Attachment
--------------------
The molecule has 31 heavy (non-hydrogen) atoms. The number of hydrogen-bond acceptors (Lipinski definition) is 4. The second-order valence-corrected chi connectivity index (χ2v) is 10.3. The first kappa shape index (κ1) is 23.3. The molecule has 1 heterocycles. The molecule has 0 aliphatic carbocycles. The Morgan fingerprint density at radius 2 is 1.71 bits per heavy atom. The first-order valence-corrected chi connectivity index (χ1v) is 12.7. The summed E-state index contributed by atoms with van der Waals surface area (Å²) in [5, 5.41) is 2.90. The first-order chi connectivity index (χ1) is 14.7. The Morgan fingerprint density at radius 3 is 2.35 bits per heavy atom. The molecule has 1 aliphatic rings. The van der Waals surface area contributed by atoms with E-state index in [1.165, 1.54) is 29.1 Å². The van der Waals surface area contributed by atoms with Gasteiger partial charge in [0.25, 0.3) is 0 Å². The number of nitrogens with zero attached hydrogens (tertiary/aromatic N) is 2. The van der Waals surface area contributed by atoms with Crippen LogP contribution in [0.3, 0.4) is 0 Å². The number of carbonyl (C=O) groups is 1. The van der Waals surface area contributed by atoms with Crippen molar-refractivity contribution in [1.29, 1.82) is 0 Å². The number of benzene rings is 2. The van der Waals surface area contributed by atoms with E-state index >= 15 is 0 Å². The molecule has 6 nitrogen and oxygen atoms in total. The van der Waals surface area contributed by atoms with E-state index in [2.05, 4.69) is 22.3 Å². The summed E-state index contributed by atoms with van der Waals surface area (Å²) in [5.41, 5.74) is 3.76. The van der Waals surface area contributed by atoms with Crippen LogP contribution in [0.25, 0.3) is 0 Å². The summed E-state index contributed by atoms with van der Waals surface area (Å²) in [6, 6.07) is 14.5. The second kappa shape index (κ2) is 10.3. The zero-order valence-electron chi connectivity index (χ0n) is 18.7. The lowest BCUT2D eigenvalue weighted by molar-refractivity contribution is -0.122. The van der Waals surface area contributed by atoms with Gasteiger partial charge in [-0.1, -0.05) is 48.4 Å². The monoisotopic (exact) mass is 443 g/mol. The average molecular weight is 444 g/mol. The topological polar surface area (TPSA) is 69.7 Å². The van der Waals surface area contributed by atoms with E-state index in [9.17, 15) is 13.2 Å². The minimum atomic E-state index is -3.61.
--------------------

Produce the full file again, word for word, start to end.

The molecule has 31 heavy (non-hydrogen) atoms. The number of hydrogen-bond acceptors (Lipinski definition) is 4. The second-order valence-corrected chi connectivity index (χ2v) is 10.3. The first kappa shape index (κ1) is 23.3. The molecule has 1 heterocycles. The molecule has 0 aliphatic carbocycles. The Morgan fingerprint density at radius 2 is 1.71 bits per heavy atom. The first-order valence-corrected chi connectivity index (χ1v) is 12.7. The summed E-state index contributed by atoms with van der Waals surface area (Å²) in [5, 5.41) is 2.90. The first-order chi connectivity index (χ1) is 14.7. The Morgan fingerprint density at radius 3 is 2.35 bits per heavy atom. The molecule has 1 aliphatic rings. The van der Waals surface area contributed by atoms with E-state index in [1.165, 1.54) is 29.1 Å². The van der Waals surface area contributed by atoms with Gasteiger partial charge in [0.25, 0.3) is 0 Å². The number of nitrogens with zero attached hydrogens (tertiary/aromatic N) is 2. The van der Waals surface area contributed by atoms with Crippen LogP contribution in [0.3, 0.4) is 0 Å². The number of carbonyl (C=O) groups is 1. The van der Waals surface area contributed by atoms with Crippen molar-refractivity contribution in [1.29, 1.82) is 0 Å². The number of benzene rings is 2. The van der Waals surface area contributed by atoms with E-state index >= 15 is 0 Å². The molecule has 6 nitrogen and oxygen atoms in total. The van der Waals surface area contributed by atoms with E-state index in [2.05, 4.69) is 22.3 Å². The summed E-state index contributed by atoms with van der Waals surface area (Å²) in [5.41, 5.74) is 3.76. The van der Waals surface area contributed by atoms with Crippen LogP contribution in [0.25, 0.3) is 0 Å². The summed E-state index contributed by atoms with van der Waals surface area (Å²) in [6, 6.07) is 14.5. The second kappa shape index (κ2) is 10.3. The zero-order valence-electron chi connectivity index (χ0n) is 18.7. The lowest BCUT2D eigenvalue weighted by molar-refractivity contribution is -0.122. The van der Waals surface area contributed by atoms with Gasteiger partial charge in [-0.1, -0.05) is 48.4 Å². The monoisotopic (exact) mass is 443 g/mol. The average molecular weight is 444 g/mol. The topological polar surface area (TPSA) is 69.7 Å². The van der Waals surface area contributed by atoms with E-state index in [9.17, 15) is 13.2 Å². The minimum atomic E-state index is -3.61.